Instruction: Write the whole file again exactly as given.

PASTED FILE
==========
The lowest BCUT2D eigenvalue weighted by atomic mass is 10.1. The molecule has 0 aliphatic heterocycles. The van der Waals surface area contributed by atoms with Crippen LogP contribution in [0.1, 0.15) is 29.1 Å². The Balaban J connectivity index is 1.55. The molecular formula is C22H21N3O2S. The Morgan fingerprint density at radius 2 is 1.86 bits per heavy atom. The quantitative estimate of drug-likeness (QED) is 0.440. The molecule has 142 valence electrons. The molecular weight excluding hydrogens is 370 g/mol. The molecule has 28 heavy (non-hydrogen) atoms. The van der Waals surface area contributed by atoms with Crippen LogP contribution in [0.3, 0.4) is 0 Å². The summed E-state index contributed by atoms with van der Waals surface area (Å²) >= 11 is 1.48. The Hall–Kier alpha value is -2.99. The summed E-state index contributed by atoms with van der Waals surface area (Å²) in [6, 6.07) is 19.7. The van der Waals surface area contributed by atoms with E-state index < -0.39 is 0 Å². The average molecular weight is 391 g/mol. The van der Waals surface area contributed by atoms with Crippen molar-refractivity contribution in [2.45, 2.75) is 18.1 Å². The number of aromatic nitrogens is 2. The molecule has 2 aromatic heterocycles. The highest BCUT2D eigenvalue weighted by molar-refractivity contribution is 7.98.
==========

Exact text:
The lowest BCUT2D eigenvalue weighted by atomic mass is 10.1. The molecule has 0 aliphatic heterocycles. The van der Waals surface area contributed by atoms with Crippen LogP contribution in [0.1, 0.15) is 29.1 Å². The Balaban J connectivity index is 1.55. The molecular formula is C22H21N3O2S. The Morgan fingerprint density at radius 2 is 1.86 bits per heavy atom. The quantitative estimate of drug-likeness (QED) is 0.440. The molecule has 142 valence electrons. The molecular weight excluding hydrogens is 370 g/mol. The molecule has 28 heavy (non-hydrogen) atoms. The van der Waals surface area contributed by atoms with Crippen LogP contribution in [0.3, 0.4) is 0 Å². The summed E-state index contributed by atoms with van der Waals surface area (Å²) >= 11 is 1.48. The Hall–Kier alpha value is -2.99. The summed E-state index contributed by atoms with van der Waals surface area (Å²) in [6, 6.07) is 19.7. The van der Waals surface area contributed by atoms with E-state index < -0.39 is 0 Å². The average molecular weight is 391 g/mol. The van der Waals surface area contributed by atoms with Crippen molar-refractivity contribution in [2.45, 2.75) is 18.1 Å². The number of aromatic nitrogens is 2. The molecule has 2 aromatic heterocycles. The highest BCUT2D eigenvalue weighted by molar-refractivity contribution is 7.98.